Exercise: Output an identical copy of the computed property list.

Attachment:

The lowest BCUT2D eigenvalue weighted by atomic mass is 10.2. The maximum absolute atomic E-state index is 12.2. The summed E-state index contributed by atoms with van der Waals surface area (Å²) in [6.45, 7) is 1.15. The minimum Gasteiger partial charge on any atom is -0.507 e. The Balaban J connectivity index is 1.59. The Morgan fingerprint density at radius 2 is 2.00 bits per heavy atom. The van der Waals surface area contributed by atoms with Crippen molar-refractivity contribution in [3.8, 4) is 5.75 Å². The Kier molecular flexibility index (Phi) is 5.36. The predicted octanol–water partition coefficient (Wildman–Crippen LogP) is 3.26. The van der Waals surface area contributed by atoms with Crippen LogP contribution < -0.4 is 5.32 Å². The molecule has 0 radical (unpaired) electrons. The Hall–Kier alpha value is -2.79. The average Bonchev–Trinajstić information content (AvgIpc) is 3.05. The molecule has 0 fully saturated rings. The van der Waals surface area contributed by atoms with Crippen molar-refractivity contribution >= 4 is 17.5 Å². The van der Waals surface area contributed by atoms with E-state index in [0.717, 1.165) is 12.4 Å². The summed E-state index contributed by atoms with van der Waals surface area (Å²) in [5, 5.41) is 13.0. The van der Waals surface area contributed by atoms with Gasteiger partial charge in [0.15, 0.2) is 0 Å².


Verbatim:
The lowest BCUT2D eigenvalue weighted by atomic mass is 10.2. The maximum absolute atomic E-state index is 12.2. The summed E-state index contributed by atoms with van der Waals surface area (Å²) in [6.45, 7) is 1.15. The minimum Gasteiger partial charge on any atom is -0.507 e. The Balaban J connectivity index is 1.59. The Morgan fingerprint density at radius 2 is 2.00 bits per heavy atom. The van der Waals surface area contributed by atoms with Crippen molar-refractivity contribution in [3.8, 4) is 5.75 Å². The Kier molecular flexibility index (Phi) is 5.36. The predicted octanol–water partition coefficient (Wildman–Crippen LogP) is 3.26. The van der Waals surface area contributed by atoms with Crippen LogP contribution < -0.4 is 5.32 Å². The molecule has 0 radical (unpaired) electrons. The Hall–Kier alpha value is -2.79. The average Bonchev–Trinajstić information content (AvgIpc) is 3.05. The molecule has 0 fully saturated rings. The van der Waals surface area contributed by atoms with Crippen molar-refractivity contribution >= 4 is 17.5 Å². The van der Waals surface area contributed by atoms with E-state index in [0.717, 1.165) is 12.4 Å². The summed E-state index contributed by atoms with van der Waals surface area (Å²) in [5, 5.41) is 13.0. The van der Waals surface area contributed by atoms with Gasteiger partial charge in [0.15, 0.2) is 0 Å².